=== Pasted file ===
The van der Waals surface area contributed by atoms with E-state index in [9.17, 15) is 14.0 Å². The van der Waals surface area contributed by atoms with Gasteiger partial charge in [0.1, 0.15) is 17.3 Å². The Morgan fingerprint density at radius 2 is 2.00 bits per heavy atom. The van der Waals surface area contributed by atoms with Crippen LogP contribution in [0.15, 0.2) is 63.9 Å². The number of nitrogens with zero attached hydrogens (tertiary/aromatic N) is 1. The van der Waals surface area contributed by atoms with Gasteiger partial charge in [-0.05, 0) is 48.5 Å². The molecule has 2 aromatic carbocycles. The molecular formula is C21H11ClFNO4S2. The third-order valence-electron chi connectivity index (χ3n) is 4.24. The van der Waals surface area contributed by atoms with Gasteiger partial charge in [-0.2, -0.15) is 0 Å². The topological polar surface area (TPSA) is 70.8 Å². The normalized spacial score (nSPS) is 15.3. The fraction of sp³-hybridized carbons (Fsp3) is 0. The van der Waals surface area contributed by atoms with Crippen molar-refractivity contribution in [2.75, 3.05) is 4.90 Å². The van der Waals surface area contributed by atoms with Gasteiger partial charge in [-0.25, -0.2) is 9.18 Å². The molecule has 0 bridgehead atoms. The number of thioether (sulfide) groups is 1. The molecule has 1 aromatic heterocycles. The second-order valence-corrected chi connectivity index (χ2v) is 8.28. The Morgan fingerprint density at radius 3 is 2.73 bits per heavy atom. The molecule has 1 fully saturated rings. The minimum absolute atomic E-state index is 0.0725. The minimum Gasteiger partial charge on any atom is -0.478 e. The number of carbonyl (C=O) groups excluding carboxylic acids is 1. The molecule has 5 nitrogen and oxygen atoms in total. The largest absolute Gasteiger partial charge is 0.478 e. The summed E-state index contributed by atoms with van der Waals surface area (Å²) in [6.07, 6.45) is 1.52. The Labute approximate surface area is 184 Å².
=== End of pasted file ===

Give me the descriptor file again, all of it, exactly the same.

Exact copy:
The van der Waals surface area contributed by atoms with E-state index in [9.17, 15) is 14.0 Å². The van der Waals surface area contributed by atoms with Gasteiger partial charge in [0.1, 0.15) is 17.3 Å². The Morgan fingerprint density at radius 2 is 2.00 bits per heavy atom. The van der Waals surface area contributed by atoms with Crippen LogP contribution in [0.15, 0.2) is 63.9 Å². The number of nitrogens with zero attached hydrogens (tertiary/aromatic N) is 1. The van der Waals surface area contributed by atoms with Gasteiger partial charge in [-0.05, 0) is 48.5 Å². The molecule has 2 aromatic carbocycles. The molecular formula is C21H11ClFNO4S2. The third-order valence-electron chi connectivity index (χ3n) is 4.24. The van der Waals surface area contributed by atoms with Gasteiger partial charge in [-0.2, -0.15) is 0 Å². The topological polar surface area (TPSA) is 70.8 Å². The normalized spacial score (nSPS) is 15.3. The fraction of sp³-hybridized carbons (Fsp3) is 0. The van der Waals surface area contributed by atoms with Crippen molar-refractivity contribution in [2.75, 3.05) is 4.90 Å². The van der Waals surface area contributed by atoms with Gasteiger partial charge in [-0.25, -0.2) is 9.18 Å². The molecule has 0 bridgehead atoms. The number of thioether (sulfide) groups is 1. The molecule has 1 aromatic heterocycles. The second-order valence-corrected chi connectivity index (χ2v) is 8.28. The Morgan fingerprint density at radius 3 is 2.73 bits per heavy atom. The molecule has 1 fully saturated rings. The minimum absolute atomic E-state index is 0.0725. The minimum Gasteiger partial charge on any atom is -0.478 e. The number of carbonyl (C=O) groups excluding carboxylic acids is 1. The molecule has 5 nitrogen and oxygen atoms in total. The largest absolute Gasteiger partial charge is 0.478 e. The summed E-state index contributed by atoms with van der Waals surface area (Å²) in [6.07, 6.45) is 1.52. The Labute approximate surface area is 184 Å².